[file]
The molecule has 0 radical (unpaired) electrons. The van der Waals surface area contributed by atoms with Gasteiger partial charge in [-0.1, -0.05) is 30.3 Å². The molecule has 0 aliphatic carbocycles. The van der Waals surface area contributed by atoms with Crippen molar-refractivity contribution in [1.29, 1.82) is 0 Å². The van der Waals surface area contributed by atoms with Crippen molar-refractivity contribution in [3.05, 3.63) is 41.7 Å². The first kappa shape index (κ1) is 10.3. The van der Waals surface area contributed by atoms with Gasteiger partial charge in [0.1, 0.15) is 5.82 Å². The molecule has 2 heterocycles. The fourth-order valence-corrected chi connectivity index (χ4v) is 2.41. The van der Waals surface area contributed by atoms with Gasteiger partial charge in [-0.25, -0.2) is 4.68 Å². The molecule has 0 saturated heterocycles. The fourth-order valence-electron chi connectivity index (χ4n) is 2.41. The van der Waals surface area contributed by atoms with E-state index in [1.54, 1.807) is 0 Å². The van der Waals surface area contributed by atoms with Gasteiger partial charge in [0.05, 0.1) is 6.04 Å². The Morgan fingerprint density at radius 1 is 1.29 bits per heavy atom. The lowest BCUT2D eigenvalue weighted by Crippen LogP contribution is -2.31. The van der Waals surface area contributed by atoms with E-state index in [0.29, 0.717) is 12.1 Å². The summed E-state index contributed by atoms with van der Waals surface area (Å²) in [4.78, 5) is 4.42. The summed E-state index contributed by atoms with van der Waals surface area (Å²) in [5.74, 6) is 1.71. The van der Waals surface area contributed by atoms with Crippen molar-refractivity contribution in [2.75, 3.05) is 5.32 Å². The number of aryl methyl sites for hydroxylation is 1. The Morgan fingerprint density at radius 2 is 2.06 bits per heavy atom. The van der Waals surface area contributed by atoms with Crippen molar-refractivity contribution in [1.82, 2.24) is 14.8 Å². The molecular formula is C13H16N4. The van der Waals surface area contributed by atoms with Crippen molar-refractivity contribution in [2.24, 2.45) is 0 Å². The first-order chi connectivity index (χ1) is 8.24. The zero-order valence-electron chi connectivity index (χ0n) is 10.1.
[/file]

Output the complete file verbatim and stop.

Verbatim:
The molecule has 0 radical (unpaired) electrons. The van der Waals surface area contributed by atoms with Gasteiger partial charge in [-0.1, -0.05) is 30.3 Å². The molecule has 0 aliphatic carbocycles. The van der Waals surface area contributed by atoms with Crippen molar-refractivity contribution in [1.29, 1.82) is 0 Å². The van der Waals surface area contributed by atoms with Crippen molar-refractivity contribution in [3.05, 3.63) is 41.7 Å². The first kappa shape index (κ1) is 10.3. The van der Waals surface area contributed by atoms with Gasteiger partial charge in [0.1, 0.15) is 5.82 Å². The molecule has 2 heterocycles. The fourth-order valence-corrected chi connectivity index (χ4v) is 2.41. The van der Waals surface area contributed by atoms with Gasteiger partial charge in [-0.25, -0.2) is 4.68 Å². The molecule has 0 saturated heterocycles. The fourth-order valence-electron chi connectivity index (χ4n) is 2.41. The van der Waals surface area contributed by atoms with E-state index in [1.54, 1.807) is 0 Å². The van der Waals surface area contributed by atoms with Gasteiger partial charge in [0.05, 0.1) is 6.04 Å². The Morgan fingerprint density at radius 1 is 1.29 bits per heavy atom. The lowest BCUT2D eigenvalue weighted by Crippen LogP contribution is -2.31. The van der Waals surface area contributed by atoms with E-state index in [0.29, 0.717) is 12.1 Å². The summed E-state index contributed by atoms with van der Waals surface area (Å²) in [4.78, 5) is 4.42. The summed E-state index contributed by atoms with van der Waals surface area (Å²) in [5.74, 6) is 1.71. The van der Waals surface area contributed by atoms with Crippen molar-refractivity contribution in [2.75, 3.05) is 5.32 Å². The number of aryl methyl sites for hydroxylation is 1. The Morgan fingerprint density at radius 2 is 2.06 bits per heavy atom. The van der Waals surface area contributed by atoms with Crippen molar-refractivity contribution in [1.82, 2.24) is 14.8 Å². The molecular formula is C13H16N4. The van der Waals surface area contributed by atoms with Crippen molar-refractivity contribution in [2.24, 2.45) is 0 Å². The first-order chi connectivity index (χ1) is 8.24. The zero-order valence-electron chi connectivity index (χ0n) is 10.1.